JasonT wrote:I don't see what is wrong with some regen braking happening when you let off the accelerator.
You have not driven a Prius on a regular basis have you. Gary 'complained' in the following post about having to hold very light pressure on the accelerator pedal to coast. That is one feature I REALLY hope Nissan has implemented in the Leaf. A larger dead band would be really nice as he is right, it can be hard to hold.
First, in PriusChat land, Gary's description is referred to as 'gliding', not 'coasting'. The difference is that when 'gliding' there is no power going to the wheels and no drag through the electric motor (regen) slowing the car - only rolling and wind resistance. Coasting implies regen in the Prius, engine drag in ICE vehicles. Both slow the car much more quickly than effectively being in neutral.
What is wrong with coasting regen? Nothing (if you WANT to slow down) but there are conversion losses. The conversion in a Prius is about 80% efficient. For every 100 Watts you generate, only 80 get into the battery and only 64 come out. Every time you slow down using regen you lose potential energy you have paid for with your Leaf battery, in this case 26 Watts.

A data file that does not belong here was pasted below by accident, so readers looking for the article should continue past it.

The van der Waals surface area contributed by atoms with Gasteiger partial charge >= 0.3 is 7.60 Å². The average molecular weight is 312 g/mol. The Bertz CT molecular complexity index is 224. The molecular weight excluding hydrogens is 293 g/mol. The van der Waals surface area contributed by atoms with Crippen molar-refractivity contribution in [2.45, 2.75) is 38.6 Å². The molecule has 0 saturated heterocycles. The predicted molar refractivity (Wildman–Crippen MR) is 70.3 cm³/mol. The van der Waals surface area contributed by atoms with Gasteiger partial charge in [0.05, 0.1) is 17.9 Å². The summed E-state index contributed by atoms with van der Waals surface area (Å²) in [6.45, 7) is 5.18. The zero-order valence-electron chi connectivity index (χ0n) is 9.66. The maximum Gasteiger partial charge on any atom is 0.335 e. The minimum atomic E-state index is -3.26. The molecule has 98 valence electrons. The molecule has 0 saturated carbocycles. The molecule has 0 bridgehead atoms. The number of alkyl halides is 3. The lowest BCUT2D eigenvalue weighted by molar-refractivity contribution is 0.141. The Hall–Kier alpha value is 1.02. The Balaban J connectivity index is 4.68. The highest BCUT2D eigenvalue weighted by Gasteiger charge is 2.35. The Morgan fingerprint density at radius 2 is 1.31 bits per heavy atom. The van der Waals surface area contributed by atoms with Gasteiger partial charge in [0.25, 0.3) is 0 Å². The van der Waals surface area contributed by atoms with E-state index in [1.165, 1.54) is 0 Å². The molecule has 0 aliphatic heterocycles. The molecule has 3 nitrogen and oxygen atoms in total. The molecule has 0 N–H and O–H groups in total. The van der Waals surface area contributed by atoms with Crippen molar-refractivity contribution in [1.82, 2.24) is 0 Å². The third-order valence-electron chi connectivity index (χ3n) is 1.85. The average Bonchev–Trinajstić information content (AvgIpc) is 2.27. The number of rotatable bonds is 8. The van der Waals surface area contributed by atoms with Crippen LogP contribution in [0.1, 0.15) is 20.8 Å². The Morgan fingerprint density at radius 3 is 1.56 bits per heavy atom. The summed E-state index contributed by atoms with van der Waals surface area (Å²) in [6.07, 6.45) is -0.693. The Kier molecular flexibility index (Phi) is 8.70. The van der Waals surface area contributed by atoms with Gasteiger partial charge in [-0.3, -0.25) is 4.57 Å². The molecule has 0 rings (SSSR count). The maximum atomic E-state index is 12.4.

There is a full mile of my 10 mile commute to work where I can glide - using no gas, using no electricity - at the 40 MPH speed limit. If I could not glide, I would be using gas or electricity unnecessarily. Thus, if the Leaf is not 'glide capable' my 'fuel' use would unnecessarily increase by 10 % and my range decrease by 10%. I can approach lights that are going to turn red in 'glide' making more distance 'free' than if I was regen coasting starting closer to the red light. If you live on the dead flat there is less gain, but the ability to glide would extend the range of a Leaf, perhaps substantially, for many.